I have to admit straight off the bat. I'm usually not a huge fan of marmalade. Sure, I make at least one batch every year, but I normally make it simply because I love making it, not so much because I love to eat it. I will sometimes keep the smallest jar for us, giving the rest away to family and friends, while always reserving a few jars in the pantry for a quick and easy present or thank you gesture should I need one. This recipe however has changed my views on marmalade completely. I'm sorry friends and family, you'll be lucky if you see any of this lot!
Making a batch of marmalade has been on my agenda for over 2 months now. With our grapefruit tree reminding me of this job every time I look out the kitchen window I am feeling a major sense of achievement having finally ticked it off! The method I used for this recipe is from Kim Boyce's beautiful cookbook Good to the Grain-Baking with Whole-Grain Flours. It's super simple and way faster to make than most, having eliminated the usual soaking overnight step, Kim has developed a recipe that can be made from start to finish in about 1 1/2-2 hours. Perfect.
The end result is something really really amazing. (Remembering that I am not usually a big marmalade fan). Using only some of the rind and no pith produces a beautifully clear, almost jelly like marmalade that's nowhere near as bitter as others I have made or tasted. It's flecked with large lumps of fruit, as well as the julienned zest which turns into lovely candied goodness.
The combination of grapefruit, lemons and oranges gives it not only a lovely flavour, but also a beautiful golden hue.
Kim's original recipe calls for oranges, blood oranges and meyer lemons. But by using her formula of equal parts fruit, to water and half as much sugar, you can use whichever citrus you have available. The other reason I went with this recipe over all the other million or so marmalade recipes out there, is the small amount of sugar used. The recipe I have been using for many years now, uses twice as much sugar as the citrus pulp. That's a whole lot of sugar! This only uses 3 cups of sugar to 6 cups of fruit. Love, love, love. Spread thickly on toasted gluten-free bread and you have a lovely wee breaky treat there. Enjoy!
Recipe heavily adapted from Good to the Grain by Kim Boyce
three-citrus ginger marmalade recipe
This recipe makes 3-5 medium jars. Sorry my jars were all different sizes, so amounts are a wee bit vague! Stored in a cool, dark place this should keep for up to 1 year if jars are properly sterilised (see below).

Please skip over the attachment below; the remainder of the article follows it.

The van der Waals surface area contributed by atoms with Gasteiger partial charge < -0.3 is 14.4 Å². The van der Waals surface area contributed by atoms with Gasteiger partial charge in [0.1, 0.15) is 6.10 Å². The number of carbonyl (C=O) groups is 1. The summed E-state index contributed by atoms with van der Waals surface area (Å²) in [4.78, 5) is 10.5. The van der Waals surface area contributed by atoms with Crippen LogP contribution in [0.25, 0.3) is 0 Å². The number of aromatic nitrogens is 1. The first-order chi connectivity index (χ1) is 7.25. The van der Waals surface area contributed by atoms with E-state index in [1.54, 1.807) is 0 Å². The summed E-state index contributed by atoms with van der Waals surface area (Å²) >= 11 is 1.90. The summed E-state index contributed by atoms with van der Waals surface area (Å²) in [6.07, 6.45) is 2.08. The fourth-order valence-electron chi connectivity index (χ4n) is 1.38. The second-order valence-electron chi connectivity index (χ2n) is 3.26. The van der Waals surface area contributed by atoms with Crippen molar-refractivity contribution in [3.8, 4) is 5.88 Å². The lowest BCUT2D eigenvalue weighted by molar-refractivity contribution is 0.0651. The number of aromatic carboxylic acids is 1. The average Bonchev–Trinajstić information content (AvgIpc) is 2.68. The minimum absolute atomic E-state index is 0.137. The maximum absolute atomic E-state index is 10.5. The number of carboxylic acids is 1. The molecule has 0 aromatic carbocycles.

- 5 grapefruit, washed well
- 3 oranges, washed well
- 3 lemons, washed well
- 50-60 g (2 inch piece) fresh ginger, thinly sliced
- 6 cups filtered water (1500ml)
- 3 cups (600g) raw sugar
- 1/2 cup (50 g) crystallised ginger, roughly chopped
Using a vegetable peeler, peel strips of zest off 2 of the lemons, 2 of the oranges and 1 grapefruit. Thinly slice these strips into long, thin strips, (julienne). Put these into a small pot, cover with cold water, bring to the boil and blanch for 30 seconds before refreshing under cold running water. Strain and set aside.
Cut the ends off all the citrus. Using a sharp knife, peel all the skin and pith off the fruit. Try to peel all the pith off, as this is what will create a lovely clear not too bitter marmalade. Discard skin and pith, compost if you can 🙂 Cut the fruit into rough dice about 2-3cm pieces, removing any pips.
Measure the fruit, you need 6 cups of it, so peel and cut up more fruit if you need to. Place the 6 cups of fruit into a large, thick bottom pot with any juice that has seeped onto your chopping board. Tie the sliced fresh ginger up in a small square of muslin and add to the pot, along with the water and bring to the boil over high heat. Reduce to a simmer and cook, uncovered for about 1 hour, until reduced by half. Skim off any white foam that forms and stir occasionally. Remove ginger muslin bag with tongs, squeezing as much juice as you can from it before discarding. Stir in the blanched zest, sugar and crystallised ginger. Boil over high heat for around 20-30 minutes stirring often towards the end, until setting point is reached.
To test, dip a wooden spoon into the marmalade and allow the mixture to drip.When two drips merge on the end of the spoon instead of running off the spoon, the mixture will set on cooling. Alternatively drop a spoonful onto a chilled plate, run your finger through it and if your trail remains there, it's reached setting point. Take off the heat and set aside for 15 minutes: this helps to evenly distribute the peel. Then carefully spoon into sterilised jars using a spoon that has been sterilised in boiling water for 5 minutes. Screw on lids and set aside to cool. Wipe down the outside of jars with a wet cloth if you have dribbled marmalade down the sides, label and store in a cool, dark place.
To sterilise jars.
Wash jars in hot, soapy water. Place into the oven at 120 C/248 F for 30 minutes.